Card that carries a coded image: A system that can squeeze a picture on to a data strip may be used to tackle fraud
The card would look like a credit card but would include a half-inch wide strip containing a digitised version of the face of the card's owner and key personal details.
Swiping the strip through a special reader allows it to convert the digital code back into an image and readable text. For extra security, this digital code can be scrambled so it can be deciphered only by an authorised reader unit.
Its developers, a company called DataStrip, from Esher, Surrey, say the strip system has huge anti-fraud potential, not just in tackling benefit fraud, but also in rendering passports and visa documents more difficult to forge.
The system might be used at airports to link passengers and luggage, or as a quick reference for accident victims. Information could have two levels of access - one for use only by paramedics, such as blood groups, with more detailed medical information accessible only to hospital staff. Eventually, the strip might include other details such as the pattern of veins on a wrist.
John Watt, chief executive of DataStrip, was reluctant to describe the system as a cheap and cheerful version of a 'smartcard' - the plastic cards with a miniature computer chip currently under test as an alternative way to pay on some city-centre bus routes - but he said his strip card system can carry almost as much data as a smartcard at a fraction of the cost.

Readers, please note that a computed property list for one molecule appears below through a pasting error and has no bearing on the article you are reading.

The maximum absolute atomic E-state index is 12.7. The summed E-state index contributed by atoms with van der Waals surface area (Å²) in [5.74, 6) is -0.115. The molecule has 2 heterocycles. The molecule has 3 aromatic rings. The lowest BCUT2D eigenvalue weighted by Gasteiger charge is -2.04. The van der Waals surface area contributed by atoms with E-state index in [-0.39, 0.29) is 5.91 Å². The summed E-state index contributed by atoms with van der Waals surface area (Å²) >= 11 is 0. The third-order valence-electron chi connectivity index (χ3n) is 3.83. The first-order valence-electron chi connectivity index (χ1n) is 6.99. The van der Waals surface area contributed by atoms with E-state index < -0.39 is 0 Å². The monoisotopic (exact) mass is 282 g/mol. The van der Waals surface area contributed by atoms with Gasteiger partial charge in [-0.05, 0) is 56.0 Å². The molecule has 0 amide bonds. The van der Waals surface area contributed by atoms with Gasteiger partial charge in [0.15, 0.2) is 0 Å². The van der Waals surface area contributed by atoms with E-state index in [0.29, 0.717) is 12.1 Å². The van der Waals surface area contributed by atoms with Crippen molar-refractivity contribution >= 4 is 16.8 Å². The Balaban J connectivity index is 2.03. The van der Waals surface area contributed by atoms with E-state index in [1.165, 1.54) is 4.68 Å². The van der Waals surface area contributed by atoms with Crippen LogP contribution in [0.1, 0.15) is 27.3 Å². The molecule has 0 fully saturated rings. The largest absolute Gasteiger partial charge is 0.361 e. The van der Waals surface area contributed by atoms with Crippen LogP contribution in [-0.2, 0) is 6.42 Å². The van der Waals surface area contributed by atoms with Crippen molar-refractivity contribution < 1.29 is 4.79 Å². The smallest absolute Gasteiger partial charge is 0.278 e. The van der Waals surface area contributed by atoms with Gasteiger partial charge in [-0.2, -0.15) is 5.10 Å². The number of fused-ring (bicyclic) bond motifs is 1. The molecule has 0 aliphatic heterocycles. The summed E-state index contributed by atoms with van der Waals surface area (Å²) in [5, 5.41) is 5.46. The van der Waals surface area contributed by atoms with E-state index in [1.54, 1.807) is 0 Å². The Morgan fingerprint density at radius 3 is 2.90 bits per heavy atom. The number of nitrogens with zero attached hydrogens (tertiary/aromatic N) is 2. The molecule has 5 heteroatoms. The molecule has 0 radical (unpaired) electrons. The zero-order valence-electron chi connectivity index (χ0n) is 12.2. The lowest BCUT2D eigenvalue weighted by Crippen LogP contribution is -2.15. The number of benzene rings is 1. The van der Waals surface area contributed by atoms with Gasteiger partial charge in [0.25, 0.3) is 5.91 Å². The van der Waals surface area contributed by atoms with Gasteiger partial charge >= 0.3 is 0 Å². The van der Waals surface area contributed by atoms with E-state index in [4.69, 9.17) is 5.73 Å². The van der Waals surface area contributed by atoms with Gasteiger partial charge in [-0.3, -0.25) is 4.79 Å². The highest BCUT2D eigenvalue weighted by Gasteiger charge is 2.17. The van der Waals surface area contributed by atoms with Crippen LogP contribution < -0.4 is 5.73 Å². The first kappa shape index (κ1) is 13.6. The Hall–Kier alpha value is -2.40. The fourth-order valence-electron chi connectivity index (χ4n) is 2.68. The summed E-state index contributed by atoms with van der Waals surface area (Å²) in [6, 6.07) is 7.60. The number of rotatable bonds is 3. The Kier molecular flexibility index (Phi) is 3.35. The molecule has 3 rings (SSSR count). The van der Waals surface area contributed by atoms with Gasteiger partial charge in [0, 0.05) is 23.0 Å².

The trick is in the compression technique used to squash data on to the three-inch strip. Current techniques can squeeze the code needed to build up an image down to 20 per cent of its original volume and still produce a recognisable picture. DataStrip's engineers have compressed this still further, so the code takes up only 3 per cent of its original volume.
Information in this digitised form can be photocopied and faxed, allowing companies to exchange business statistics in a compressed, secure form. The developers believe the system should also pose fewer problems for civil liberties campaigners wary of smartcards because they claim it is relatively easy to change the information stored in the card's memory. Once the data strip is printed, whether on to paper, card or plastic, it should be difficult to tamper with.
The approach should also prove more robust than a smartcard, whose chip can be physically damaged. If embedded into the plastic of a card, the data cannot be removed, DataStrip claims, even if attacked with a penknife.
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